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tional transaction' shall include "capital financing, including any type of long-term or short-term borrowing, lending or guarantee, purchase or sale of marketable securities or any type of advance, payments or deferred payment or receivable or any other debt arising during the course of business". In view of the discussions above, the scope of these transactions, as could be covered under Explanation to Section 92 B read with Section 92B(1), is restricted to such capital financing .....

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ts, income, losses or assets could be immediate or on a future date. The contents of the Explanation fortifies, rather than mitigates, the significance of expression' having a bearing on profits, income, losses or assets' appearing in Section 92 B(1). 32. There can be number of situations in which an item may fall within the description set out in clause (c) of Explanation to Section 92 B, and yet it may not constitute an international transaction as the condition precedent with regard t .....

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the assessee. There can be a hypothetical situation in which a guarantee default takes place and, therefore, the enterprise may have to pay the guarantee amounts but such a situation, even if that be so, is only a hypothetical situation, which are, as discussed above, excluded. One may have also have a situation in which there is a receivable or any other debt during the course of business and yet these receivables may not have any bearing on its profits, income, losses or assets, for example, w .....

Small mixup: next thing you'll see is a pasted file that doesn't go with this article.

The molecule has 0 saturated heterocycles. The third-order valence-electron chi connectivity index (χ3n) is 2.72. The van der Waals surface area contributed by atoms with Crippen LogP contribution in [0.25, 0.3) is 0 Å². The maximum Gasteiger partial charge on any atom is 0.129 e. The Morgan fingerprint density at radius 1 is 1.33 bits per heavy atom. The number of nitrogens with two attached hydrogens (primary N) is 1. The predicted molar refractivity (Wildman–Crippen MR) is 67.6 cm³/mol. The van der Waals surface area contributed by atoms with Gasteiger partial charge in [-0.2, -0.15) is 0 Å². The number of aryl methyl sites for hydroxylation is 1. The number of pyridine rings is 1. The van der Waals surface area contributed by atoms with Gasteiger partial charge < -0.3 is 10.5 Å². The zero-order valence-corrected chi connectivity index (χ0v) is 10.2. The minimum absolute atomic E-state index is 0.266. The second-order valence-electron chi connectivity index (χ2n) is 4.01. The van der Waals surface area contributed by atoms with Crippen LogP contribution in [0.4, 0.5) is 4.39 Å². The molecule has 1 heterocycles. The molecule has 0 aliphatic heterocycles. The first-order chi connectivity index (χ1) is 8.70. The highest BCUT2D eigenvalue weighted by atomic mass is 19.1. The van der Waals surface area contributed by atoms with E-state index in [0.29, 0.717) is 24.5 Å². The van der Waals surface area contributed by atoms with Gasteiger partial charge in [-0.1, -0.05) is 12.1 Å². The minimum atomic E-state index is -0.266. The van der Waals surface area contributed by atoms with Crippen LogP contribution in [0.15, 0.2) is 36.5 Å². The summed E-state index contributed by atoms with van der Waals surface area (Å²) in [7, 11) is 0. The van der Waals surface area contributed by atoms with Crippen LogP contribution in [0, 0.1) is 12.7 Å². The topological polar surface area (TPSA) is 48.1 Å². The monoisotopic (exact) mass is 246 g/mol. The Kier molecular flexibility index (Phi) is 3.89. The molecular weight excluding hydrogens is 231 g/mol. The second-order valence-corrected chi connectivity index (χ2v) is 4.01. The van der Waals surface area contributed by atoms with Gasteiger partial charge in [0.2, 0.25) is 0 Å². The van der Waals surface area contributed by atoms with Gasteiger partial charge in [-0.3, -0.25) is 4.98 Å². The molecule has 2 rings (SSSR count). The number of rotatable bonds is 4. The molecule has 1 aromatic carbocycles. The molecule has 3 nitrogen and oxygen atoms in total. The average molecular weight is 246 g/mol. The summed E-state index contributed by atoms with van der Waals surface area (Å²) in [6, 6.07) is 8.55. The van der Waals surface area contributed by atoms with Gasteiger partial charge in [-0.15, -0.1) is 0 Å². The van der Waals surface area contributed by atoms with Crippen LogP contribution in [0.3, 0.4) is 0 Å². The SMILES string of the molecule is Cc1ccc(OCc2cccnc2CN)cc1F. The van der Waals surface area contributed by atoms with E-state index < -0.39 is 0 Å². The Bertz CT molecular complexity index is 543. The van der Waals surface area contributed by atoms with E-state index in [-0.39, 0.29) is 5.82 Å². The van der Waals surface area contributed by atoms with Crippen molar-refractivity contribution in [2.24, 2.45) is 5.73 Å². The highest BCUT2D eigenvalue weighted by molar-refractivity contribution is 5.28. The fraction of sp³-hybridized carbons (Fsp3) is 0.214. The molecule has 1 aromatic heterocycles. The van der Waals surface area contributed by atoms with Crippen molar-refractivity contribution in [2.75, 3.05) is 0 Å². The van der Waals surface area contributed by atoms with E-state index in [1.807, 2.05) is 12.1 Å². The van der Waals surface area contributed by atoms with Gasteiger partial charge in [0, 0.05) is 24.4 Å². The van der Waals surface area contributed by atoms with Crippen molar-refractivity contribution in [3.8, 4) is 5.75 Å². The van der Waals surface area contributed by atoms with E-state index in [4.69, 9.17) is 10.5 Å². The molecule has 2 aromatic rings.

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e any bearing on its profits, income, losses or assets, and, therefore, it is outside the ambit of international transaction under section 92B (1) of the Act. 33. In any event, the onus is on the revenue authorities to demonstrate that the transaction is of such a nature as to have "bearing on profits, income, losses or assets" of the enterprise, and there was not even an effort to discharge this onus. Such an impact on profits, income, losses or assets has to be on real basis, even if .....

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that the provisions of Explanation to Section 92 B enlarge the scope of Section 92 B itself, even as it is modestly described as ' clarificatory' in nature, it is an issue to be examined whether an enhancement of scope of this anti avoidance provision can be implemented with retrospective effect. Undoubtedly, the scope of a charging provision can be enlarged with retrospective effect, but an anti-avoidance measure, that the transfer pricing legislation inherently is, is not primarily a s .....